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Lean or diabetic subtypes predict increased all-cause and disease-specific mortality in metabolic-associated fatty liver disease



Metabolic-associated fatty liver disease (MAFLD) encompasses diverse disease groups with potentially heterogeneous clinical outcomes. We investigated the risk of all-cause and disease-specific mortality in MAFLD subgroups.


Using the Korean National Health Insurance Service database, participants were divided into four subgroups: no MAFLD, MAFLD-diabetes, MAFLD-overweight/obese, and MAFLD-lean. Hazard ratios (HRs) and 95% confidence interval (CI) values for all-cause and disease-specific mortality according to MAFLD subgroups were analyzed using Cox proportional hazards models.


Among 9,935,314 participants, those with MAFLD-diabetes showed the highest risk of all-cause and disease-specific mortality. The HRs (95% CI) for all-cause mortality were 1.61 (1.59–1.63), 1.36 (1.34–1.38), and 1.19 (1.18–1.20) in the MAFLD-diabetes, MAFLD-lean, and MAFLD-overweight/obese groups, respectively. The magnitude of cardiovascular disease and cancer-related risk showed the same pattern. The risk of liver-related mortality in the MAFLD-lean group (HR: 2.84, 95% CI: 2.72–2.97) was comparable with that in the MAFLD-diabetes group (HR: 2.85, 95% CI: 2.75–2.95). When stratified by body mass index, liver-related mortality was the highest in MAFLD-lean individuals in the underweight group (HR, 5.03, 95% CI: 4.23–5.97).


The MAFLD-lean and MAFLD-diabetes groups had a higher risk of all-cause and disease-specific mortality than did the MAFLD-overweight/obese group. Classifying MAFLD subgroups based on metabolic phenotypes might help risk stratification of patients with MAFLD.

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Metabolic dysfunction-associated fatty liver disease (MAFLD) is a new conceptual definition of fatty liver disease that is based on metabolic abnormalities (regardless of the etiology of chronic liver disease) that emphasizes the role of metabolic dysfunction in the clinical outcomes of patients with hepatic steatosis [1, 2]. MAFLD is defined according to the presence of hepatic steatosis along with one or more of the following criteria: (i) overweight or obesity, (ii) diabetes mellitus (DM), or (iii) ≥ 2 metabolic abnormalities [3]. Recent studies have investigated the predictive role of MAFLD in cardiovascular disease (CVD) [4, 5] and all-cause mortality [6,7,8].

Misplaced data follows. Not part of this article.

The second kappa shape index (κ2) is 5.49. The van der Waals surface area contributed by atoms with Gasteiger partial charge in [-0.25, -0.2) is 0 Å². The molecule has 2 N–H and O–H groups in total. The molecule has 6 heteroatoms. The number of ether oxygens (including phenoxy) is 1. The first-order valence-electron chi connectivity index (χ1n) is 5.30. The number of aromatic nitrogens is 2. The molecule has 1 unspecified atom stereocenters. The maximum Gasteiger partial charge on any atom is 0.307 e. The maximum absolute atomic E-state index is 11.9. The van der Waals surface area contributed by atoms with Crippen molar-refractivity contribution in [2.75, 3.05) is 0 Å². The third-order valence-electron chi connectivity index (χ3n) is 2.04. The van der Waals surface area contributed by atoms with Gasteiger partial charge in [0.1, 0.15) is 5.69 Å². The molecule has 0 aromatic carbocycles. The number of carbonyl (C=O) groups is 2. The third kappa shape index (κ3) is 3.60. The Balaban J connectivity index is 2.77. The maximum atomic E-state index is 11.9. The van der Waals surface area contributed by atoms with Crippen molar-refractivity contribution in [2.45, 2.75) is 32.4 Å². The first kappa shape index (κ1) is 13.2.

However, MAFLD includes a heterogeneous group of patients, and the following subgroups should be recognized: lean and non-lean patients, alcoholic and nonalcoholic patients, and patients with isolated hepatic steatosis (vs. those with underlying liver disease) [9]. A previous study reported that MAFLDs are heterogeneous in terms of mortality outcomes and cardiovascular risk and that these outcomes vary according to the accompanying metabolic dysfunctions [10]. A previous study demonstrated that MAFLD better identifies cardiovascular risk than nonalcoholic fatty liver disease (NAFLD), which was attributed to the inclusion criteria of metabolic dysfunctions [11]. Moreover, a statistically significant difference in the degree of liver fibrosis has been reported among MAFLD subgroups, suggesting differential risks of advanced liver disease across MAFLD subgroups [12].

Since overweight/obesity is typically defined according to body mass index (BMI), it does not always entail metabolic abnormalities [13]. As MAFLD is a spectrum encompassing diverse disease groups defined according to metabolic abnormalities and overweight/obesity, there may be heterogeneity in clinical outcomes according to disease subcategorizations. Therefore, we aimed to investigate the differential risk of all-cause and disease-specific mortality according to MAFLD subgroups divided by metabolic risk factors and overweight/obesity status within a nationally representative Korean study population.


Data source

The present study obtained data from the Korean National Health Insurance System (NHIS). This is a national insurer managed by the Korean government, and approximately 97% of the Korean population subscribe to it [14]. The NHIS database contains health records, including sociodemographic data (age, sex, income level), anthropometric measurements, laboratory tests (e.g., lipid profiles, blood glucose levels), lifestyle behaviors (smoking, alcohol consumption, regular exercise), medical diagnoses (based on the 10th revision of the International Classification of Diseases [ICD-10]), and treatment data [15]. This database has been widely used for conducting previous epidemiologic studies [16, 17].